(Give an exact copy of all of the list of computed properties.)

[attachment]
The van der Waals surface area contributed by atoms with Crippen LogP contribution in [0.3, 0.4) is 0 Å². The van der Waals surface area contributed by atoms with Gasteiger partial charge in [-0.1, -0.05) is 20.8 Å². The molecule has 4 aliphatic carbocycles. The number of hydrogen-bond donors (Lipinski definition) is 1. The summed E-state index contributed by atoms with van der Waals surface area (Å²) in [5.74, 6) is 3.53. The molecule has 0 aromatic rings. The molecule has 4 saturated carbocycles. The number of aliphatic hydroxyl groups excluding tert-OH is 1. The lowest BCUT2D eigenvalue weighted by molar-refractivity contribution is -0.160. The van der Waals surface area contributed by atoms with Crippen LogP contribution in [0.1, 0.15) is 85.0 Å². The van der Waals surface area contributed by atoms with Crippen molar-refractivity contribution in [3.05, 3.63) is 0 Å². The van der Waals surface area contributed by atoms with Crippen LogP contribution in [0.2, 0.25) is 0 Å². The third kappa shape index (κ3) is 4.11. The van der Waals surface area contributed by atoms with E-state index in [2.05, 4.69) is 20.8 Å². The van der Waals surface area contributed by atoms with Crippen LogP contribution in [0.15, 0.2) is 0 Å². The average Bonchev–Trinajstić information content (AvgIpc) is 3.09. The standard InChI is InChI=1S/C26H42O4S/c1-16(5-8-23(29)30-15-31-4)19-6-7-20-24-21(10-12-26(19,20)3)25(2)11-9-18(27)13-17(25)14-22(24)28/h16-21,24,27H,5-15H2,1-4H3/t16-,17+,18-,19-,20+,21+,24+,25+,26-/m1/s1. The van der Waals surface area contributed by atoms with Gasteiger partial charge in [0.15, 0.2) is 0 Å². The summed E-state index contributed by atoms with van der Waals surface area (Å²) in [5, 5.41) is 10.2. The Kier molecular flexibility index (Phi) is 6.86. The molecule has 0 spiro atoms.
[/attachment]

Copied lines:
The van der Waals surface area contributed by atoms with Crippen LogP contribution in [0.3, 0.4) is 0 Å². The van der Waals surface area contributed by atoms with Gasteiger partial charge in [-0.1, -0.05) is 20.8 Å². The molecule has 4 aliphatic carbocycles. The number of hydrogen-bond donors (Lipinski definition) is 1. The summed E-state index contributed by atoms with van der Waals surface area (Å²) in [5.74, 6) is 3.53. The molecule has 0 aromatic rings. The molecule has 4 saturated carbocycles. The number of aliphatic hydroxyl groups excluding tert-OH is 1. The lowest BCUT2D eigenvalue weighted by molar-refractivity contribution is -0.160. The van der Waals surface area contributed by atoms with Crippen LogP contribution in [0.1, 0.15) is 85.0 Å². The van der Waals surface area contributed by atoms with Crippen molar-refractivity contribution in [3.05, 3.63) is 0 Å². The van der Waals surface area contributed by atoms with Crippen LogP contribution in [0.2, 0.25) is 0 Å². The third kappa shape index (κ3) is 4.11. The van der Waals surface area contributed by atoms with E-state index in [2.05, 4.69) is 20.8 Å². The van der Waals surface area contributed by atoms with Crippen LogP contribution in [0.15, 0.2) is 0 Å². The average Bonchev–Trinajstić information content (AvgIpc) is 3.09. The standard InChI is InChI=1S/C26H42O4S/c1-16(5-8-23(29)30-15-31-4)19-6-7-20-24-21(10-12-26(19,20)3)25(2)11-9-18(27)13-17(25)14-22(24)28/h16-21,24,27H,5-15H2,1-4H3/t16-,17+,18-,19-,20+,21+,24+,25+,26-/m1/s1. The van der Waals surface area contributed by atoms with Gasteiger partial charge in [0.15, 0.2) is 0 Å². The summed E-state index contributed by atoms with van der Waals surface area (Å²) in [5, 5.41) is 10.2. The Kier molecular flexibility index (Phi) is 6.86. The molecule has 0 spiro atoms.